Helsinki: Museum of Finland (part 1, day 1)

On our first day in Helsinki we wanted to get a little introduction to Finnish history, so we spent most of the day at the National Museum of Finland. Since I took so many photos I will dedicate my next couple of posts to this museum. These exhibitions I will take you through today, were mine and Octavia’s favorites. They were the temporary exhibition, Barbie: the icon and Workshop Vintti.

The National Museum of Finland (Kansallismuseo) is located a short distance (walking) north of Helsinki city center. It is housed in an large castle-like building, which is very Finnish in its architectural design. It was designed by architects Herman GeselliusArmas Lindgren, and Eliel Saarinen and built in 1905-10. The exterior is National Romanticism and the interior is Art Nouveau. Some of the exterior features that we saw as entering the museum was a statue of Finland’s national animal, the brown bear; and a bullet hole left in the glass door from the civil war of 1918. Upon entering the museum we saw the beautiful ceiling frescoe, depicting that national epic Kalevala. It was painted by Akseli Gallén-Kallela in 1928 and are based on the frescoes painted by Gallén-Kallela in the Finnish Pavilion of the Paris World Fair in 1900. Another beautiful feature was the stain glass windows in the main staircase.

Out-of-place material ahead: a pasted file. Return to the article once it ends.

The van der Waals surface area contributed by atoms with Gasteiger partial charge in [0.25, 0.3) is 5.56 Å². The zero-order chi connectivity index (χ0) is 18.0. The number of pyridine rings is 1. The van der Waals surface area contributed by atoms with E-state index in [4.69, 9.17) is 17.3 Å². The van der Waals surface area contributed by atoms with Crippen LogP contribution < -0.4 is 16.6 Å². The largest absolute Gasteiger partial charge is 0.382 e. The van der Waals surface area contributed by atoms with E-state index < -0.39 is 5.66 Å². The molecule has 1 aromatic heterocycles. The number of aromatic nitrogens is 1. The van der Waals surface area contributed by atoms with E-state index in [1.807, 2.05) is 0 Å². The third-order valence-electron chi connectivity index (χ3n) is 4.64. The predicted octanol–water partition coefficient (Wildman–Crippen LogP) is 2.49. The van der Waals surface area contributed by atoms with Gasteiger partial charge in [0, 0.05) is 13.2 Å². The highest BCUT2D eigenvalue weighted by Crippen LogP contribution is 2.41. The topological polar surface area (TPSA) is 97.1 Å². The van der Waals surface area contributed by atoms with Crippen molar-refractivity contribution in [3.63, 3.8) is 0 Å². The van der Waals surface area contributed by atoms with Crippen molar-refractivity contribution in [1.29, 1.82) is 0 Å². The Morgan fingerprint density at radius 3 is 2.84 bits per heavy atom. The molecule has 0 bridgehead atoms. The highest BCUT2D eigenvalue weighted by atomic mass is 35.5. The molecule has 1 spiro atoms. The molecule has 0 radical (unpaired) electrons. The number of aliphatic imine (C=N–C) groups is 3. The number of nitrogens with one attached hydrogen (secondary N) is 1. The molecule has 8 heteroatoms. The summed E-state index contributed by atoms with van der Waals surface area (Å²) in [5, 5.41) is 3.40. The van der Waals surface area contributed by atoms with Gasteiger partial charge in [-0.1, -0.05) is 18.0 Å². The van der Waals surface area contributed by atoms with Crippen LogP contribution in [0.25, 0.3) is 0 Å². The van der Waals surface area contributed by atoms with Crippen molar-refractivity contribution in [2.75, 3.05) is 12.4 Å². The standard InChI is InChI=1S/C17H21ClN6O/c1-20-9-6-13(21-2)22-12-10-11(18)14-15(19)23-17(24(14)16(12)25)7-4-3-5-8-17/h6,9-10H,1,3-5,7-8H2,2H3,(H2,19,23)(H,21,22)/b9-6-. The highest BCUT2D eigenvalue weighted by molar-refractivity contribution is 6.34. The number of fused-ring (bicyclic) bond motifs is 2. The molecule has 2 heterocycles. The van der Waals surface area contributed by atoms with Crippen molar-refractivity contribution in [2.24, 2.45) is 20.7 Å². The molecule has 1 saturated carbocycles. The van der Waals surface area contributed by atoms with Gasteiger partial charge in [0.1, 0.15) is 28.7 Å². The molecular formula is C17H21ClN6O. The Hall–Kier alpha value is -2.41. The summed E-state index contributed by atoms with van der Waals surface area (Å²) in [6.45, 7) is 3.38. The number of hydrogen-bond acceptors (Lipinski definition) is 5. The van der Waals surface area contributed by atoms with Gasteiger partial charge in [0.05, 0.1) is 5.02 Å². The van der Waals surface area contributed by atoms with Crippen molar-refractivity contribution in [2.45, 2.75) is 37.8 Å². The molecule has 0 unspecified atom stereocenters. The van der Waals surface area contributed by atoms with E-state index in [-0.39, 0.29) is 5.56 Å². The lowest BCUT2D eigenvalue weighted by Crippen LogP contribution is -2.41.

The museum is opened Tuesday to Sunday (or daily in the summer months), from 11am to 6pm/8pm (on Wednesday). The ticket price on our visit was 12 Euro for an adults, 9 euro for concession and free for people under 18. We did pay a little extra on our visit to see the temporary Barbie exhibition. The museum also offers guided tours, workshops, children’s birthday tours for additional fees. There are also free audio guides available for some exhibitions. If you get hungry you can visit the cafeteria inside or go across the road to Café Huvila like we did.